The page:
Monthly Archives

December 2017

Upgrade Python to support Django 2.0

Upgrading Python To Support Django 2.0

By Agile, Development, DevOps, Django, Python

Across the land, there are many developers, dev ops, and software delivery managers are terrified of the big move from Python 2.7 to Python 3.6 (at the time of writing this).  You can see all of the versions from the beginning of time.    I am going to walk you through why it is happening, how to plan, and more importantly, how to upgrade your infrastructure in a systematic manner.

Assumptions:

  • There are multiple developers on the team
  • There are multiple Django instances in your organization

Why move? Django

The answer is pretty easy… Django, the core web platform programming framework associated with the Python  programming language won’t support future releases in Python 2.7 any more. In fact, the Django 1.11.x series is the last to support Python 2.7.

Django 2.0 supports Python 3.4, 3.5, and 3.6. We highly recommend and only officially support the latest release of each series.

Note according to PEP 373, Python 2.7 is currently expected to remain supported by the core development team (receiving security updates and other bug fixes) until at least 2020 (10 years after its initial release, compared to the more typical support period of 18–24 months).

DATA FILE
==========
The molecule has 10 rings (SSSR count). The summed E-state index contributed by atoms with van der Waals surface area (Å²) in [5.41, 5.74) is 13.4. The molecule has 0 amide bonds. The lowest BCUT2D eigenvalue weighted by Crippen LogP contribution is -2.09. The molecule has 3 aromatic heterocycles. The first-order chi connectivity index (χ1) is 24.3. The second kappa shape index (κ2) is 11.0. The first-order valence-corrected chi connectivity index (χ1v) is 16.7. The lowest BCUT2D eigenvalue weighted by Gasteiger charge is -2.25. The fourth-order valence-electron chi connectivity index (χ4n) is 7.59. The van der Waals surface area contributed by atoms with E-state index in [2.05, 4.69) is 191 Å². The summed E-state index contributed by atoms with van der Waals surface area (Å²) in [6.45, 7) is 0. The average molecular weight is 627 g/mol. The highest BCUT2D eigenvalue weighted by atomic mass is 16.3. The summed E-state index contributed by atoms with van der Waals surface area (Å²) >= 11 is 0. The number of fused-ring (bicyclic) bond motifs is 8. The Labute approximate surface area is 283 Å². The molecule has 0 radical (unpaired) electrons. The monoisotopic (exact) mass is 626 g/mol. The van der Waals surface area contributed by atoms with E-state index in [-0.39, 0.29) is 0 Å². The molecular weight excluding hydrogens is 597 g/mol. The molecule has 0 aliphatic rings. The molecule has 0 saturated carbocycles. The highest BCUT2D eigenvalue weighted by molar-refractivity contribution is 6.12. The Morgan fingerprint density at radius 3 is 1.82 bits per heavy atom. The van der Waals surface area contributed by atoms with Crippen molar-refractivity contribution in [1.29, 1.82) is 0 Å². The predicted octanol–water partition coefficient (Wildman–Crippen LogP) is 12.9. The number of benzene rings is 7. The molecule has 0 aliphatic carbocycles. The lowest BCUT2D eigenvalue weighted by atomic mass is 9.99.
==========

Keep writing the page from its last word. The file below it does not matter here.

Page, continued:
How to Plan?

When it comes time to plan for an event like this, it is important that you identify the critical components of your infrastructure.

Sample User Story

As a developer, would like to have a complete list of technical assets that use Python so I can generate an upgrade plan that reduces risk to the company.

Acceptance Criteria: Generate a list of the following assets which include:

  • Your Django platforms to include, dev, test, and production instances.
  • Other internal platforms ( AWS lambdas, small flask instances)
  • External/Internal libraries
  • Cronjob or schedule tasks running Python
  • Continuous Integration systems that build  (ie Jenkins)
  • Unit testing
  • QA regression testing scenarios
  • Code repositories
  • Your development team list (each one of them will have to complete upgrades)

Step 1 – Select Your First System